I feel like I don’t have quite enough information to form a definitive decision, and I definitely don’t know enough about LGBT+ marginalization to comment on that subject. That said, I have been a YouTube Red subscriber for a couple years now (to the judgement of my peers) and I have never been a fan of the original content. Most YouTube Red originals star YouTubers whose videos’ success depended on the sincerity of their self-produced content. Now that YouTube tries to turn these videos into fully produced series, they often don’t translate well at all and simply radiate insincerity and a complete lack of understanding of why anyone liked these creators in the first place. So, I tend to lean on the side that YouTube Red needs to do something to change, because their seemingly altruistic mission to provide a platform for their dedicated creators has, to my finite knowledge, completely missed the mark on what people actually want to watch.

1 Like

Bri @Bri_Castellini - Thanks for the interesting post. To a large extent I don’t begrudge anybody their success; somewhere they did something to make results happen. Kudos! Also, the preceding point about Youtube Red getting coverage because of the names they attracted seems to be an opportunity to bask in a bit of the reflected glow. However, if this moment is the beginning of the channel skewing towards more mainstream (better word?) offerings, then maybe they won’t get (deserve?) the interest of independant filmmakers. Just a few thoughts.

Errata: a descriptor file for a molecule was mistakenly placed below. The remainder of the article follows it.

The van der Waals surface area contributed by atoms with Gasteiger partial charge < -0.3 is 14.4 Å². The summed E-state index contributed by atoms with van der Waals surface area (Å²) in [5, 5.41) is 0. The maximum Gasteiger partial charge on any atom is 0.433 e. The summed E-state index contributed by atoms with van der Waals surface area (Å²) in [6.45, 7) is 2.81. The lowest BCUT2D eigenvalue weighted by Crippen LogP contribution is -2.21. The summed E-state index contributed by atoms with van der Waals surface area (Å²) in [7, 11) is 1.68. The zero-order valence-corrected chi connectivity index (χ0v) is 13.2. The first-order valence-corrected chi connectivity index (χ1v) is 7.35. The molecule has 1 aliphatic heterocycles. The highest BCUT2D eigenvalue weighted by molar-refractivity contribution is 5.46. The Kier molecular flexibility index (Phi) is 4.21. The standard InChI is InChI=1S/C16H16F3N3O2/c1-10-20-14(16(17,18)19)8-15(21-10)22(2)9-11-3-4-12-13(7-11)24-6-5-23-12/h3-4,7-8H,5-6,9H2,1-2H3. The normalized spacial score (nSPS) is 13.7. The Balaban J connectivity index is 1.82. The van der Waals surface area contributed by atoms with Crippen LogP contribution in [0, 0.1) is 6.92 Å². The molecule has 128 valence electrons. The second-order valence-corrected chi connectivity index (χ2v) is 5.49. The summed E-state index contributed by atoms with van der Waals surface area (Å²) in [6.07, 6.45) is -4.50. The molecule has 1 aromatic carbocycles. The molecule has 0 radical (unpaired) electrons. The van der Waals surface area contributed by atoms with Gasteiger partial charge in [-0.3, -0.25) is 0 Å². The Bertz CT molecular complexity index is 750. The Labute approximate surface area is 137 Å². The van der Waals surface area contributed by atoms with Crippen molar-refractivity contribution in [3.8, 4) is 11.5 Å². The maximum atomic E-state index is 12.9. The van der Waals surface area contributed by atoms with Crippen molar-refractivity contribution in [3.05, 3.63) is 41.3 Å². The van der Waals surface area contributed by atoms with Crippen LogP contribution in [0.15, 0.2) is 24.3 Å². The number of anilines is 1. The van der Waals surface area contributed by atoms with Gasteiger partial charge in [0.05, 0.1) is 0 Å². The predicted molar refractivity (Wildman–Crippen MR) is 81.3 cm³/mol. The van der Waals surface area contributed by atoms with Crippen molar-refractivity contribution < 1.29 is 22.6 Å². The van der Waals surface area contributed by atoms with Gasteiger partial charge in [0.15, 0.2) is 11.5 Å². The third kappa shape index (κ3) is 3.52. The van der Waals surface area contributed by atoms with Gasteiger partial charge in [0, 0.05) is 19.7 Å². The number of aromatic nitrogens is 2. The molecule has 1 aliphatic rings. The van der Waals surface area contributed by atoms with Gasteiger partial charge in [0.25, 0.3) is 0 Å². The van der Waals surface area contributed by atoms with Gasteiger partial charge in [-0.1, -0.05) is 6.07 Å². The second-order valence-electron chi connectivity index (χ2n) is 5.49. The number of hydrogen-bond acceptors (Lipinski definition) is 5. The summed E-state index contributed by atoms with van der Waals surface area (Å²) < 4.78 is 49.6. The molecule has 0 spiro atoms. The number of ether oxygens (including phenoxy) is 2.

1 Like

People gotta stop expecting corporations to be their buddies. YouTube doesn’t give a fuck about anybody.

If we want somewhere safe to post indie content (regardless of whether it’s by a marginalized community), we’ll need to make (or help grow) a new platform.


Agreed, but I think there’s the whole (valid) concern that it would be way easier to stay on a website with an existing global user base that’s indie/mainstream agnostic (theoretically). The barrier for entry for viewers on new platforms is a major thing and that’s always a consideration- people who I know personally and who are my friends literally told me they would not watch my series when it premiered on SeekaTV and would instead wait the two-three months for me to put it on YouTube. I imagine that issue was even worse for people I didn’t know.